In pre-human times, many animals were driven to extinction in the natural world because they were hunted-out by a more efficient predator – it’s one of the ways natural selection works. But now, many naturally endangered animals still exist because of humanity’s unnatural ethical sense of responsibility that humans feel towards the other “lesser” animals – as a result our zoos protect and breed many animals that would have otherwise gone extinct. When we had no sense of human ethics and were acting more like animals, humans drove other species to extinction (ground-dwelling birds like the moa in New Zealand and the dodo in Mauritius) simply because they were easy to catch and eat – and thought nothing of it. Now we get a sense of shame when species are driven to extinction by us and, conversely, we get a sense of pride and self-respect when we successfully conserve animals. This is another example of our spiritual evolution (and the more evolved spiritually we become the more unnaturally we behave).

The continued existence of whales is another good example of humans’ self/spiritual evolution. Whales have been, unnaturally, brought back from the brink of what was going to be a natural extinction at our hands because they were easily hunted. Not so long ago, we saw them as large, slow-swimming, hunks of meat, useful bone, and oil – but now, after we have managed a little more spiritual evolution, we have sympathy for them – many regarding whales spiritually, not just physically – even recording their “songs” and selling these recordings to other humans to be spiritually moved by them.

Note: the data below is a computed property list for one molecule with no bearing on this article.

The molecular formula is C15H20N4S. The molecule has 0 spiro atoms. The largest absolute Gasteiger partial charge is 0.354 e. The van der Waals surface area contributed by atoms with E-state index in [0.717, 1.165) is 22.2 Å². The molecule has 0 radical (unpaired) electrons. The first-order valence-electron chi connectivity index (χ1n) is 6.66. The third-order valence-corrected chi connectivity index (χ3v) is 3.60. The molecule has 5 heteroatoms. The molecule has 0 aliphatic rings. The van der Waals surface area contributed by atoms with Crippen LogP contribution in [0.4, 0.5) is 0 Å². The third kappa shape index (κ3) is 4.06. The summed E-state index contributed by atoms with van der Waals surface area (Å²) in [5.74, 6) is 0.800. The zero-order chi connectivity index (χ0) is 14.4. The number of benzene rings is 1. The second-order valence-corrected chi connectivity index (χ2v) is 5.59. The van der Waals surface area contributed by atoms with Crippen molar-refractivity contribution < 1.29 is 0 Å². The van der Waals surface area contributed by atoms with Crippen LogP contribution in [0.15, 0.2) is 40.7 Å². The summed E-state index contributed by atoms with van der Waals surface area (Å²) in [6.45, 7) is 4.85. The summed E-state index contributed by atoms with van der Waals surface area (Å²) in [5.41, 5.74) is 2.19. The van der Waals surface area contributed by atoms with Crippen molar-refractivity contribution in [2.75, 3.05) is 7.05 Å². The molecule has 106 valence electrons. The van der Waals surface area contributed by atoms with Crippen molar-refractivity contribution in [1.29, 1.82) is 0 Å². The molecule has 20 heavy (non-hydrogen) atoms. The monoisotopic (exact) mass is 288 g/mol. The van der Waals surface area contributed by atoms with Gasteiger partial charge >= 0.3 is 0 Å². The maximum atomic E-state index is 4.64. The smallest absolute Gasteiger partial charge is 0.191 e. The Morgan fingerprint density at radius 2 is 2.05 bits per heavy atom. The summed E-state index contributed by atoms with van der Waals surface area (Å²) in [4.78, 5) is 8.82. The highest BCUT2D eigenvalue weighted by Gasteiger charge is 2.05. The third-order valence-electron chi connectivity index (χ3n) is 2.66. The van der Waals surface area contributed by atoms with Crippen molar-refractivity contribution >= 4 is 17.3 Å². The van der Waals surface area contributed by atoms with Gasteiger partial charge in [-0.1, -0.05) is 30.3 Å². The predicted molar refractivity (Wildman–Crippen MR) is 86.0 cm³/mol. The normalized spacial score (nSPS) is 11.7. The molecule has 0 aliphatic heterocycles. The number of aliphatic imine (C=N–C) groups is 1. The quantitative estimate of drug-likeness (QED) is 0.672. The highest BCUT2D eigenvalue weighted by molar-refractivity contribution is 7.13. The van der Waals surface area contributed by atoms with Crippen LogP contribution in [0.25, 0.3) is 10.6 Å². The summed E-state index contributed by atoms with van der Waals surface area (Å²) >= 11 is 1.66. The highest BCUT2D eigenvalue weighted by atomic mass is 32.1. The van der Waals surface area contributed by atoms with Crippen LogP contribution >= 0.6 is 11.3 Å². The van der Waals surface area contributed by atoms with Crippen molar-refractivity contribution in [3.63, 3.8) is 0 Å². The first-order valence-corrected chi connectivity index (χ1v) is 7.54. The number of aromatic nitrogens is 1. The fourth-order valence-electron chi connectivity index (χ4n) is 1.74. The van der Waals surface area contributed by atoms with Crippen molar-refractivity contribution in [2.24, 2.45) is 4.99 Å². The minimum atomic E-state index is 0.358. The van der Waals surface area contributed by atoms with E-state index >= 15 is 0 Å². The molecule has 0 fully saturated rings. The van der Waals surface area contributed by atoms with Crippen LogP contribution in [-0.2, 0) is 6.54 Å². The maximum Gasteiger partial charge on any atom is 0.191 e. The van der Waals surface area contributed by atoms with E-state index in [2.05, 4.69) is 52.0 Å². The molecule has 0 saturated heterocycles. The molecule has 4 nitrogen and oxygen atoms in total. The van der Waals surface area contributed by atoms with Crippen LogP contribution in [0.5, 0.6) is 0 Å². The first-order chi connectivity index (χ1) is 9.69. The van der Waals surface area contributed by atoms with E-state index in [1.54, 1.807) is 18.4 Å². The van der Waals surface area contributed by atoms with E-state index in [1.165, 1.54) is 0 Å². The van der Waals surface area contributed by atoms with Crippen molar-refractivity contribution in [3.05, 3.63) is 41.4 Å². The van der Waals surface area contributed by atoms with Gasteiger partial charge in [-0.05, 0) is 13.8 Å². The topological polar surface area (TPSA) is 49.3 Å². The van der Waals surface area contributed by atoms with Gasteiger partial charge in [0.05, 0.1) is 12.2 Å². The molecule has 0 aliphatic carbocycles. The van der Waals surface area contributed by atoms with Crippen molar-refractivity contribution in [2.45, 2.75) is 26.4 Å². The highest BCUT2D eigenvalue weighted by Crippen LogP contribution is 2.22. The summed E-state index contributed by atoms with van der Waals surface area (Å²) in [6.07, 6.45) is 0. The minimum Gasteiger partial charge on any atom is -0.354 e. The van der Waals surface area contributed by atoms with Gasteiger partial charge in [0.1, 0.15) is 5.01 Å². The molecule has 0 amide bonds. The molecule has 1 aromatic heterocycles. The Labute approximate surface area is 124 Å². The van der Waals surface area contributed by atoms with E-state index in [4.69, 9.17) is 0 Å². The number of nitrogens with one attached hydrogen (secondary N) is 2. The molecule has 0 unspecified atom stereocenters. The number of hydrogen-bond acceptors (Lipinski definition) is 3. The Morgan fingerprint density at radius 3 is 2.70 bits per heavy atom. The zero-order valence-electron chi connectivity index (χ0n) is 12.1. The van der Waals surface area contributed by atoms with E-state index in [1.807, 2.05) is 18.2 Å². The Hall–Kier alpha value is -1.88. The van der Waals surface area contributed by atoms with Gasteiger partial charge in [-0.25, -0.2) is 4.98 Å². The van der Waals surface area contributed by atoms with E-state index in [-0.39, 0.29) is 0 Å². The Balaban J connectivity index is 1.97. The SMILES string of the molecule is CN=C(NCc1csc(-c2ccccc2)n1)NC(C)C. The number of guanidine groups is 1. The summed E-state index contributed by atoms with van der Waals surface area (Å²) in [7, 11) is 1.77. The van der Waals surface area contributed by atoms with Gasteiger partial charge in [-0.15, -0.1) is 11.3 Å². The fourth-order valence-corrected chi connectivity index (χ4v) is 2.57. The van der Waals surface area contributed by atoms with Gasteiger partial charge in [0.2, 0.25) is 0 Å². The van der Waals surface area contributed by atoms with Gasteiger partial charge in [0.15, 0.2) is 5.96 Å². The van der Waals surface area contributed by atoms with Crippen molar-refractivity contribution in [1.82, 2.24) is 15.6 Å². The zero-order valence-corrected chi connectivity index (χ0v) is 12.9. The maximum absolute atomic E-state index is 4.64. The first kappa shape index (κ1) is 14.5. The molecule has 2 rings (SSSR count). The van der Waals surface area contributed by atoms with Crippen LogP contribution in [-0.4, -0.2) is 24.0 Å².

Neo-Darwinians would put forward the argument that we protect other animals only because we have come to understand that bio-diversity is in the best interest of our own animal survival – therefore it is a naturally-selected behaviour. This may be a part of the current consideration, but saving animals just because it seemed “right” to us was practiced well before we understood the principles of bio-diversity.



Disgust at our own species is a common reaction to the news of human-caused extinctions of other species – a lessening of our self-respect – again, is this natural? Self-respect and/or self-loathing is another notion peculiar to humans, and pivotal to human happiness. Human happiness is another unnatural human notion (other animals don’t seek to be happy, they just seek to be) and our map shows we are due to explore it further down our Road to Truth. Here, we just need to consider a little more of the peculiarly human notion of self respect.